Earn Trust by Making Your Destination Clear

how to frame your presentation for effectiveness

Do you have that friend or family member who offers you a ride and then doesn’t look at a map or set their GPS app because they’re so sure they know how to get to where they’re going? They may be confident that they know where they’re headed, but unless you already trust them—a lot—you will be nervous and distracted, especially if you are under time pressure or have something important to do at your destination. It’s not that you necessarily expect them to get lost, but it would be nice to have some reassurance that they’re on the right path.

When you begin a presentation by diving straight into your information, your audience is a lot like a passenger in that car. They want to believe you’ll get them where they need to go, but you haven’t given them any reassurance, any reason to trust you. Remember that most often, the purpose of a business presentation is to help other people get their work done, and they expect that the time they spend with you will be useful in meeting that goal. If you don’t make it clear up front that you know where you’re going, your audience may be distracted, wondering whether you’re spending their time well.

The most effective way to earn trust early and ensure that your audience is focused on your content is to create a frame for your whole presentation. The frame is the introduction that starts your presentation and the conclusion that wraps it up.

Key components in your presentation frame 

The framing introduction is especially important because it’s where you clearly communicate that you have a meaningful direction in mind. A good frame should start with an introduction that meets the following criteria:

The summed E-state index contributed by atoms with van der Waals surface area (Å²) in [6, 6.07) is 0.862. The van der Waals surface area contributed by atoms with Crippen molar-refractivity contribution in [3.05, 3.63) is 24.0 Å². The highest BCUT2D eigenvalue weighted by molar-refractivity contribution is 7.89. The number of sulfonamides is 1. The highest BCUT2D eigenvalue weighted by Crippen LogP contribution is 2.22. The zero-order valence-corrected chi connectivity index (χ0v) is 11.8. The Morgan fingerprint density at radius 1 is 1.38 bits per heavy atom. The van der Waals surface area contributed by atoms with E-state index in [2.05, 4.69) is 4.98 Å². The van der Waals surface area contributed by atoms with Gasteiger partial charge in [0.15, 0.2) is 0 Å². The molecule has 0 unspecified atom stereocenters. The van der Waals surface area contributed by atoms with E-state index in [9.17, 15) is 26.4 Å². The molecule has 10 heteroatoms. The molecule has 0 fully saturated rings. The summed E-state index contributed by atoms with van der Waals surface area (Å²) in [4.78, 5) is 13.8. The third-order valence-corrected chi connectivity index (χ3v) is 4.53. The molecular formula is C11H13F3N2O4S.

• It’s brief. Even a full-day presentation should be framed in 30-90 seconds of presentation time. Any more than that and you are going into too much detail or starting to deliver your actual presentation content.
  • It covers four key elements:
    • The current situation: What’s the audience’s context for this presentation? Why is this presentation being delivered? Is there a problem to be solved or information that needs to be discussed? 
    • Your purpose: What do you want your audience to do, think, or feel when you’re finished?
    • The benefit to listeners: Why is your presentation worth their time and attention? How will they be better off when you reach your goal? 
    • Your agenda: Broadly, what are you going to talk about and in what order?

The conclusion part of the frame is also important. Even when you’re running out of time, it’s usually worth speeding up delivery of some of your content in order to be sure you can deliver a brief (30-60 seconds) conclusion. This is your opportunity to close the frame you introduced at the beginning. Do this by summarizing what has been presented or decided and by communicating whatever next steps are appropriate. Then people will know what to expect from you and from each other in the coming days and weeks. 

Beginning and ending your business presentation with a well-constructed frame is the first—and arguably most important—way you establish yourself as a trustworthy business presenter.

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